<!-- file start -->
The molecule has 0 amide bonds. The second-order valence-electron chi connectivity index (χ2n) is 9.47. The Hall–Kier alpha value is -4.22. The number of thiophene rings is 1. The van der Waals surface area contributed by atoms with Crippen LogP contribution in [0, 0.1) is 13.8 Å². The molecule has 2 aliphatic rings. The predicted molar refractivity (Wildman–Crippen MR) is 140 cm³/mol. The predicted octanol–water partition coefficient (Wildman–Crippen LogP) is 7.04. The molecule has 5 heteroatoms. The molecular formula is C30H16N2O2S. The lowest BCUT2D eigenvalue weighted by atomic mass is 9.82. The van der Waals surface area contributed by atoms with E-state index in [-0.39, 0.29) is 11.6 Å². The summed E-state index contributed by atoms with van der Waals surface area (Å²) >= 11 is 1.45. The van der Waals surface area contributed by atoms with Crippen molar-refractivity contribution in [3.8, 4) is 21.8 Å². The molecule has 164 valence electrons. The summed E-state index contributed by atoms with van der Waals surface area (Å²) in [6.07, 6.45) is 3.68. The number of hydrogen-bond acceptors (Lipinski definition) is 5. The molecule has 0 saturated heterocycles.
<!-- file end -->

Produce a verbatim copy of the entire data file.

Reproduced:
The molecule has 0 amide bonds. The second-order valence-electron chi connectivity index (χ2n) is 9.47. The Hall–Kier alpha value is -4.22. The number of thiophene rings is 1. The van der Waals surface area contributed by atoms with Crippen LogP contribution in [0, 0.1) is 13.8 Å². The molecule has 2 aliphatic rings. The predicted molar refractivity (Wildman–Crippen MR) is 140 cm³/mol. The predicted octanol–water partition coefficient (Wildman–Crippen LogP) is 7.04. The molecule has 5 heteroatoms. The molecular formula is C30H16N2O2S. The lowest BCUT2D eigenvalue weighted by atomic mass is 9.82. The van der Waals surface area contributed by atoms with E-state index in [-0.39, 0.29) is 11.6 Å². The summed E-state index contributed by atoms with van der Waals surface area (Å²) >= 11 is 1.45. The van der Waals surface area contributed by atoms with Crippen molar-refractivity contribution in [3.8, 4) is 21.8 Å². The molecule has 164 valence electrons. The summed E-state index contributed by atoms with van der Waals surface area (Å²) in [6.07, 6.45) is 3.68. The number of hydrogen-bond acceptors (Lipinski definition) is 5. The molecule has 0 saturated heterocycles.